Will all London streets be this empty in 2050?There was a story out today that the European Commission, the executive body of the European Union, is considering banning cars from urban centers by 2050. Such a proposal is both wildly unrealistic and terribly misguided...fortunately the story isn't true. What the European Commission is actually proposing is to eliminate diesel and gasoline powered cars from European cities by mid-century.
This idea is both reasonable and worthwhile. Eliminating traditionally powered cars - and replacing them with cars that use "cleaner" technologies - makes both environmental and economic sense, assuming of course that alternative energy approaches are fully realized. Electric cars are inherently clean and draw power from the electric grid, and ultimately power plants, which are far easier to "clean-up" then individual cars and trucks. Other technologies like hydrogen fuel cells promise even cleaner energy, but this technology has a long way to go before it can be affordable applied to personal transportation.
Electric cars - part of the futureFurther economic incentives are likely to push auto makes and auto buyers away from oil. I'm not a believer that society is approaching an oil crisis. We've yet to reach peak oil and actual reserves are likely quite high (though many are as yet untapped). However, I also can't see oil prices doing anything but rising in the long-term, pushing producers and consumers toward cheaper alternatives.
Now good idea or not, government plans to not always mean action, and the results of policies like these are often not what is intended. Further, 40 years is a long time, and who can say how the political, economic, and technological landscape will change between now and then. One thing I can promise - cars of some sort will by traveling the roads of Paris, London, Berlin, and other European cities from now until far into the future.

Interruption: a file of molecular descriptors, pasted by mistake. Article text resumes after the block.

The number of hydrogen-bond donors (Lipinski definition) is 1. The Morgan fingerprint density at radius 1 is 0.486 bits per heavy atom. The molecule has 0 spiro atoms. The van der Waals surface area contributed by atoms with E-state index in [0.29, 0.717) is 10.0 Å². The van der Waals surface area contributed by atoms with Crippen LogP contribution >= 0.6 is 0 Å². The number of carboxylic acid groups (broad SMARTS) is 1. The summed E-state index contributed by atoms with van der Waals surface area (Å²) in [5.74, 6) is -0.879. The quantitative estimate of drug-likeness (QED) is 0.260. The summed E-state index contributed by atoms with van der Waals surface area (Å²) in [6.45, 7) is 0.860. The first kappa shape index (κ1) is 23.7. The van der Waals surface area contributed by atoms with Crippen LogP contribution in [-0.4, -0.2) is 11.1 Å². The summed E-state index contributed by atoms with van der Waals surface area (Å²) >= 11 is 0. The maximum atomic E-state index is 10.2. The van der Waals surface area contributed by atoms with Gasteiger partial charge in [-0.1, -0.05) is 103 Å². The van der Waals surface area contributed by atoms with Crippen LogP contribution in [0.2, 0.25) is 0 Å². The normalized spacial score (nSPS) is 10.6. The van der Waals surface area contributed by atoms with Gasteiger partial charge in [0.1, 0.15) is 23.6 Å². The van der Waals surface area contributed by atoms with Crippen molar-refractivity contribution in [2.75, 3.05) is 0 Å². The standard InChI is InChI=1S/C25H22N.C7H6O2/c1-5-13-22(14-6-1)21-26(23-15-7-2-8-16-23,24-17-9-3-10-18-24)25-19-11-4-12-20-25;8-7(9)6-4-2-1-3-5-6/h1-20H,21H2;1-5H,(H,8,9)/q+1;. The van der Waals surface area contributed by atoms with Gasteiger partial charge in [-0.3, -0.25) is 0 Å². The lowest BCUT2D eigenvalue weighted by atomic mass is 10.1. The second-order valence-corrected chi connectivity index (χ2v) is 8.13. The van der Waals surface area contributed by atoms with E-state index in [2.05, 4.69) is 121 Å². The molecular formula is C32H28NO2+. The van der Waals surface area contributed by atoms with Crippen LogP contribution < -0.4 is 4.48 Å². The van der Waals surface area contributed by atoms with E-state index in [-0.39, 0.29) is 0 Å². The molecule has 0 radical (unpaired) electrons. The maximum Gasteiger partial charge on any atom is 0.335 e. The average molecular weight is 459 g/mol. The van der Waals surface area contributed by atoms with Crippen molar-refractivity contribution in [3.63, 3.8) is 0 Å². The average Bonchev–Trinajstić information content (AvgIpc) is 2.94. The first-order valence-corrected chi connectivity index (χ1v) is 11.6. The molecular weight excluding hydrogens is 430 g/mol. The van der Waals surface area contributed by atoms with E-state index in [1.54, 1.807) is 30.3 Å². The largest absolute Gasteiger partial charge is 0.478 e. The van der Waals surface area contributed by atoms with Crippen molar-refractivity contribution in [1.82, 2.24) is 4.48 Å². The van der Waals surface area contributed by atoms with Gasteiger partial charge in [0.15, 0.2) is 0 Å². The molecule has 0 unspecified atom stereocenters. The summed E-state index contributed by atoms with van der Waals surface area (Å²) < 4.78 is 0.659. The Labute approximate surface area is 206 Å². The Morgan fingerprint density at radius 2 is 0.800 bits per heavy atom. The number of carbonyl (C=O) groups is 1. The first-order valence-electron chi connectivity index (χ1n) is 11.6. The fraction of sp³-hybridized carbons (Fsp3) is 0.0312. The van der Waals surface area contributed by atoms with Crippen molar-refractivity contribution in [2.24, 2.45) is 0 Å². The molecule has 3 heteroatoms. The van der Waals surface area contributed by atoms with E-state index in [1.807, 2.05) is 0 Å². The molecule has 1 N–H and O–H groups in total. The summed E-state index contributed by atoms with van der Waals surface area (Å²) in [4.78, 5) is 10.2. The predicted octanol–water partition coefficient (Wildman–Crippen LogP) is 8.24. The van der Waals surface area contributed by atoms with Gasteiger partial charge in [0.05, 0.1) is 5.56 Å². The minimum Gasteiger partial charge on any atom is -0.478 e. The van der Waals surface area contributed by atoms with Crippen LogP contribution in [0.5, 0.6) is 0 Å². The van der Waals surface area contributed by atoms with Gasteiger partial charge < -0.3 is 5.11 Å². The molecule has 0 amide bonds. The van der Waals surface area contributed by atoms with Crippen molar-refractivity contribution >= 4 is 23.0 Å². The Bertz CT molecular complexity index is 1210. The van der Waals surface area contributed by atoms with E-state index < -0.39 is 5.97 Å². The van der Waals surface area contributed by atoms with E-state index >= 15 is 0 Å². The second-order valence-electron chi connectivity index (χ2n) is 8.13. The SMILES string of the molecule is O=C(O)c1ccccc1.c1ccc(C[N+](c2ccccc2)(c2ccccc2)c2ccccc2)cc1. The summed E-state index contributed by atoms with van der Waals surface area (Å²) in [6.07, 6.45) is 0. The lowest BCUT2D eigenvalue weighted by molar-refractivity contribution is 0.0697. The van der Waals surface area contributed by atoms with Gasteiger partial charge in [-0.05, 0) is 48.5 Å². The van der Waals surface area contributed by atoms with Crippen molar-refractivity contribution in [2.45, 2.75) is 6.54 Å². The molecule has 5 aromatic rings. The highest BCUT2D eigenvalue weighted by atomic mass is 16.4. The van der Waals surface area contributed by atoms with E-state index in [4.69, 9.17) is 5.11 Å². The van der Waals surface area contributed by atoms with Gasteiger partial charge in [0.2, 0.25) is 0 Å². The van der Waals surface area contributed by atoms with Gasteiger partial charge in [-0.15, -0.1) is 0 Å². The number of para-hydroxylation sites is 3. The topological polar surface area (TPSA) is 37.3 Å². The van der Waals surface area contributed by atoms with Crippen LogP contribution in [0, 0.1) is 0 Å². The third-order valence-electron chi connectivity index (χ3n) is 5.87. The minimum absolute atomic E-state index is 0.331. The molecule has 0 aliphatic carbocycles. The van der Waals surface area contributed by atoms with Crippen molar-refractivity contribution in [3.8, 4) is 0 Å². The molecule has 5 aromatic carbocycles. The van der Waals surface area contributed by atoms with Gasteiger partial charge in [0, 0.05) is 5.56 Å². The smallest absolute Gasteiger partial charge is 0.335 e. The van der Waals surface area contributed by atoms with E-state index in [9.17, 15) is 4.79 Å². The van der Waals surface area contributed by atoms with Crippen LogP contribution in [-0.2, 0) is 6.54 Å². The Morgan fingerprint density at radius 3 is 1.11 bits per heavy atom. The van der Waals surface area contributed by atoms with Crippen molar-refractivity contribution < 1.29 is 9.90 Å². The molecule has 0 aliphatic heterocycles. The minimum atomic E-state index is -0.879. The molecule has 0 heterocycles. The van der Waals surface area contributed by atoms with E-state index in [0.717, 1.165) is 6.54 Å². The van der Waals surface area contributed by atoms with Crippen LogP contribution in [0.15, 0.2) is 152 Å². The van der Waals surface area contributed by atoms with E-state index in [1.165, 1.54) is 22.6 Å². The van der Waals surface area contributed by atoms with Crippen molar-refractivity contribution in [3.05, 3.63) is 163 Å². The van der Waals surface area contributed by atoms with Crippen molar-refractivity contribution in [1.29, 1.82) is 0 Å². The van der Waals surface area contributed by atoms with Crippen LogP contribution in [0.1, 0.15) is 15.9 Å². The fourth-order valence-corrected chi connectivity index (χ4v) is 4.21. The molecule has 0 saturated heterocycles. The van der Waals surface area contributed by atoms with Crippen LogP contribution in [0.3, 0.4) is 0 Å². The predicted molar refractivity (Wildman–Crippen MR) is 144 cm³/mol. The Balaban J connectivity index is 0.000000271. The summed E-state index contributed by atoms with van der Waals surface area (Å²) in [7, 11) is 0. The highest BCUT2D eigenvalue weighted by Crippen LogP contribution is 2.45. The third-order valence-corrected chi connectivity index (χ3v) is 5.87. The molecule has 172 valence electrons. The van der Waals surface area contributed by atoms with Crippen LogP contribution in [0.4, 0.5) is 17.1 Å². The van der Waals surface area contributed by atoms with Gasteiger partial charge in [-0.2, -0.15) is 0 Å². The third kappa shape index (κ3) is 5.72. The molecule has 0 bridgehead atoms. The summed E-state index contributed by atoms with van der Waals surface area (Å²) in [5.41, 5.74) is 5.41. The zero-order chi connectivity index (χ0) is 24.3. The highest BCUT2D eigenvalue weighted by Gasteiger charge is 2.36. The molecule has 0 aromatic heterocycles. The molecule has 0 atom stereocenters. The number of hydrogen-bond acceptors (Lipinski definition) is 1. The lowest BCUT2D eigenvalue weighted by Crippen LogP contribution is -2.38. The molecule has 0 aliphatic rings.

The flip side of the clean energy argument is a movement to actually reduce the amount or car and truck travel, usually expressed a vehicle miles traveled, or VMT. This is the official policy of the United States government. The idea behind reducing VMT is to reduce greenhouse emissions and oil consumption. That idea is flawed. It requires that people travel less, choose to live closer to work, consolidate trips, etc. It requires people to change behavior, a dubious prospect. Extensive car and truck use is interwoven with American society, nothing is likely to change that. A better approach to reducing the negative side effects of car and truck travel is to improve technology through cleaner burning engines, better fuel mileage, and cleaner technologies.
Unfortunately, lots of cars mean lots of traffic. Pay no mind to this as an environmental concern, technology will solve that dilemma. Instead it's an issue of economic value lost and quality of life degraded while stuck in traffic. Commuters in New York, Los Angeles, Chicago, Washington, D.C., and most other large metropolitan areas suffer through this reality many times a week. The annual Urban Mobility Report published by the Texas Transportation Institute makes for grim reading. Are there solutions to chronic congestion? Yes, perhaps, but speaking as a professional, this problem is one that will keep me busy for the rest of my career.